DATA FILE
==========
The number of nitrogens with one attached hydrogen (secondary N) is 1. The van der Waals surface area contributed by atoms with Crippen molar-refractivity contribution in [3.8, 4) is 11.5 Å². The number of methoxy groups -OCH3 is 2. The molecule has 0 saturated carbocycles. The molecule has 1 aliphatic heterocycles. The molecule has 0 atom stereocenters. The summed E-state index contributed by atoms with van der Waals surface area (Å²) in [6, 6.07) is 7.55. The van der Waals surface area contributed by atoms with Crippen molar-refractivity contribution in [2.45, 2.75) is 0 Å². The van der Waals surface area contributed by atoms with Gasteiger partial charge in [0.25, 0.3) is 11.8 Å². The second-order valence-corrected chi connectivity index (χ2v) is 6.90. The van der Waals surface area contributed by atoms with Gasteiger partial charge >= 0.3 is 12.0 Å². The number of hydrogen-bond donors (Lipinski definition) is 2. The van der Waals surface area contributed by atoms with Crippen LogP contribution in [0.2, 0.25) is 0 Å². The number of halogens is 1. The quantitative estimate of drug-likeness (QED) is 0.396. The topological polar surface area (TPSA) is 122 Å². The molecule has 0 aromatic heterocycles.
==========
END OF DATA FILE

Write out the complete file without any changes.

The number of nitrogens with one attached hydrogen (secondary N) is 1. The van der Waals surface area contributed by atoms with Crippen molar-refractivity contribution in [3.8, 4) is 11.5 Å². The number of methoxy groups -OCH3 is 2. The molecule has 0 saturated carbocycles. The molecule has 1 aliphatic heterocycles. The molecule has 0 atom stereocenters. The summed E-state index contributed by atoms with van der Waals surface area (Å²) in [6, 6.07) is 7.55. The van der Waals surface area contributed by atoms with Crippen molar-refractivity contribution in [2.45, 2.75) is 0 Å². The van der Waals surface area contributed by atoms with Gasteiger partial charge in [0.25, 0.3) is 11.8 Å². The second-order valence-corrected chi connectivity index (χ2v) is 6.90. The van der Waals surface area contributed by atoms with Gasteiger partial charge >= 0.3 is 12.0 Å². The number of hydrogen-bond donors (Lipinski definition) is 2. The van der Waals surface area contributed by atoms with Crippen LogP contribution in [0.2, 0.25) is 0 Å². The number of halogens is 1. The quantitative estimate of drug-likeness (QED) is 0.396. The topological polar surface area (TPSA) is 122 Å². The molecule has 0 aromatic heterocycles.